We ordered a number of dishes from the new menu. However, this menu was not easy to access. The menu I’d seen on the website was not the menu available at the restaurant. Some of the dishes were distributed among the categories in the new restaurant menu but some were missing. As luck would have it, one of our friends had to leave early for an airport run and so asked for a takeout menu—this takeout menu (see below) had the “West Coast Szechuan Cuisine” section in it. We got four dishes from that menu and two standard dishes for the boys to eat. In case you’re wondering why our order was so uncharacteristically small, it’s because we were a smaller group than usual. What did we eat?
- Dan dan noodles. This was for the boys and we accordingly asked for it to be non-spicy. It was mad non-spicy but the boys didn’t care for it because it was far more vinegary than the version they’ve grown to love at Grand Szechuan. I, however, loved it—both the vinegariness and the more al dente noodles—and if I’d known the brats would scorn it, I would have got it properly spicy and probably loved it more.
- Street corner potato strips. We just loved the punchy, al dente verson of these at Szechuan Impression but were brought down to reality by what arrived: regulation french fries tossed with some hot peppers and dusted with a bit of Sichuan peppercorn. The boys, however, hoovered these up.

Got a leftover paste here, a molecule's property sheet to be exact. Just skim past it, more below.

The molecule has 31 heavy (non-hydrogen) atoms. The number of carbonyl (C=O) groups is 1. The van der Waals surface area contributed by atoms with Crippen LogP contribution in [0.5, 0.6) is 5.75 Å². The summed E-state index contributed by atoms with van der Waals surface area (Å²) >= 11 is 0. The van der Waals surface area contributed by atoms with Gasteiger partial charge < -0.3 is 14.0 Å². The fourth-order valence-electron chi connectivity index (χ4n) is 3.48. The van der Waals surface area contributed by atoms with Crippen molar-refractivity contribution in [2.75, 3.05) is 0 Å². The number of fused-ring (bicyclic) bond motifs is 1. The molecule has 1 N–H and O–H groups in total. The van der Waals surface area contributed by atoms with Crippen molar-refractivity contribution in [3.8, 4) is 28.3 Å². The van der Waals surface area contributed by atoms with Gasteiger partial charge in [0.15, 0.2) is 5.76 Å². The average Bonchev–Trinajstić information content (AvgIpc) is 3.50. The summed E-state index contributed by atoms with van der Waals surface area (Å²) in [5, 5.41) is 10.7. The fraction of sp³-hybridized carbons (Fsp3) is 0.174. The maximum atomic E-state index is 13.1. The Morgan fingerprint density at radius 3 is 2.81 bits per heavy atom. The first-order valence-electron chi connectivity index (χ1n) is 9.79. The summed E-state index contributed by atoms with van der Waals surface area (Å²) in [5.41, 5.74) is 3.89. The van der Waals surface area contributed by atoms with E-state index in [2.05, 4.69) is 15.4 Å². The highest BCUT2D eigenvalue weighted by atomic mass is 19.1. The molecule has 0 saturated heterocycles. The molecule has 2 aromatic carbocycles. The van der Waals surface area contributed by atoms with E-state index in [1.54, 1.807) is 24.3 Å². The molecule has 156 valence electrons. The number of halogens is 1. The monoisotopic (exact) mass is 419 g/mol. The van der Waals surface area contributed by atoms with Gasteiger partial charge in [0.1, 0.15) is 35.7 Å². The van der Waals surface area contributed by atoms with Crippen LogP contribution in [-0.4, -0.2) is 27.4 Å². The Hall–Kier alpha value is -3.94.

- Green beans. From their regular menu, these were quite good.
- Refreshing golden soup with fish. The parade of disappointments continued here. While this was tasty enough, it was a pale shadow compared to the glorious version we ate at Szechuan Impression a couple of years ago. Not bad at all on on its own terms though—a lot of fish and glass noodles hiding in the broth. It’s not a spicy soup, by the way: tangy and slightly sweet with quite a bit of pumpkin.
- Bo-bo chicken skewers: I had the wild hope that these would be related to the glorious skewers we ate at Chengdu Taste in December but no. They’re presented instead in a somewhat generic hot Sichuan broth (which also has noodles hiding in it). And while there’s pieces of chicken swimming in the broth, the skewers themselves feature a wide variety of things: beef, tripe, fishballs, kelp, shrimp, tofu etc. Again, not bad on its own terms, and probably a fun dish to get with beer if you’re in a group of six or more.
- Boiled fish with rattan pepper & tofu. At both Chengdu Taste and Szechuan Impression this is a dish of fish in a clear broth that’s tangy and spicy. Here it was more like the regulation Sichuan boiled fish in spicy broth. Tasty enough but not what we were expecting/hoping it would be.